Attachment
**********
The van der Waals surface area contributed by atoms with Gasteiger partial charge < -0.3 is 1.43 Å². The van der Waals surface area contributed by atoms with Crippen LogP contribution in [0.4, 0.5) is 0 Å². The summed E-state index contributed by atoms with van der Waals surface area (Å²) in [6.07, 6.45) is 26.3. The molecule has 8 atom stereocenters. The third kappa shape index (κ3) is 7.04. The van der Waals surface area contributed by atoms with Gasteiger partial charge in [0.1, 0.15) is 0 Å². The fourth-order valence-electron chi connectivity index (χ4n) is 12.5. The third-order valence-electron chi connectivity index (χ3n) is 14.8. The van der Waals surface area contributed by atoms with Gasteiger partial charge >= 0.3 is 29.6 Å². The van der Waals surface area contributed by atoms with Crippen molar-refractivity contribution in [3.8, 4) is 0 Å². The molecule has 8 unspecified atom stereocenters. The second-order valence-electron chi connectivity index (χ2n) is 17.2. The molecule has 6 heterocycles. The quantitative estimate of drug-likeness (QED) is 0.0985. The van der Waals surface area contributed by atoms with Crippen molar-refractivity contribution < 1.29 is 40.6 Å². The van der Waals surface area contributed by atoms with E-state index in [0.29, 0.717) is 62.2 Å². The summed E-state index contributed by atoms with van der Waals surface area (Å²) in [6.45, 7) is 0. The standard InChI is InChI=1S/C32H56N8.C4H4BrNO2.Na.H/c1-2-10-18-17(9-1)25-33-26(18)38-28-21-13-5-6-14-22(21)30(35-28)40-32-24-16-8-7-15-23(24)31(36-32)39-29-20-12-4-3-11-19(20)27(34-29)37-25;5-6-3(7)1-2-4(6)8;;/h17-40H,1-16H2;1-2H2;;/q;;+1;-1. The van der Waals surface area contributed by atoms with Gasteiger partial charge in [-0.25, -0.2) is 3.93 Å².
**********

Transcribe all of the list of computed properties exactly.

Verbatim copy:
The van der Waals surface area contributed by atoms with Gasteiger partial charge < -0.3 is 1.43 Å². The van der Waals surface area contributed by atoms with Crippen LogP contribution in [0.4, 0.5) is 0 Å². The summed E-state index contributed by atoms with van der Waals surface area (Å²) in [6.07, 6.45) is 26.3. The molecule has 8 atom stereocenters. The third kappa shape index (κ3) is 7.04. The van der Waals surface area contributed by atoms with Gasteiger partial charge in [0.1, 0.15) is 0 Å². The fourth-order valence-electron chi connectivity index (χ4n) is 12.5. The third-order valence-electron chi connectivity index (χ3n) is 14.8. The van der Waals surface area contributed by atoms with Gasteiger partial charge >= 0.3 is 29.6 Å². The van der Waals surface area contributed by atoms with Crippen molar-refractivity contribution in [3.8, 4) is 0 Å². The molecule has 8 unspecified atom stereocenters. The second-order valence-electron chi connectivity index (χ2n) is 17.2. The molecule has 6 heterocycles. The quantitative estimate of drug-likeness (QED) is 0.0985. The van der Waals surface area contributed by atoms with Crippen molar-refractivity contribution < 1.29 is 40.6 Å². The van der Waals surface area contributed by atoms with E-state index in [0.29, 0.717) is 62.2 Å². The summed E-state index contributed by atoms with van der Waals surface area (Å²) in [6.45, 7) is 0. The standard InChI is InChI=1S/C32H56N8.C4H4BrNO2.Na.H/c1-2-10-18-17(9-1)25-33-26(18)38-28-21-13-5-6-14-22(21)30(35-28)40-32-24-16-8-7-15-23(24)31(36-32)39-29-20-12-4-3-11-19(20)27(34-29)37-25;5-6-3(7)1-2-4(6)8;;/h17-40H,1-16H2;1-2H2;;/q;;+1;-1. The van der Waals surface area contributed by atoms with Gasteiger partial charge in [-0.25, -0.2) is 3.93 Å².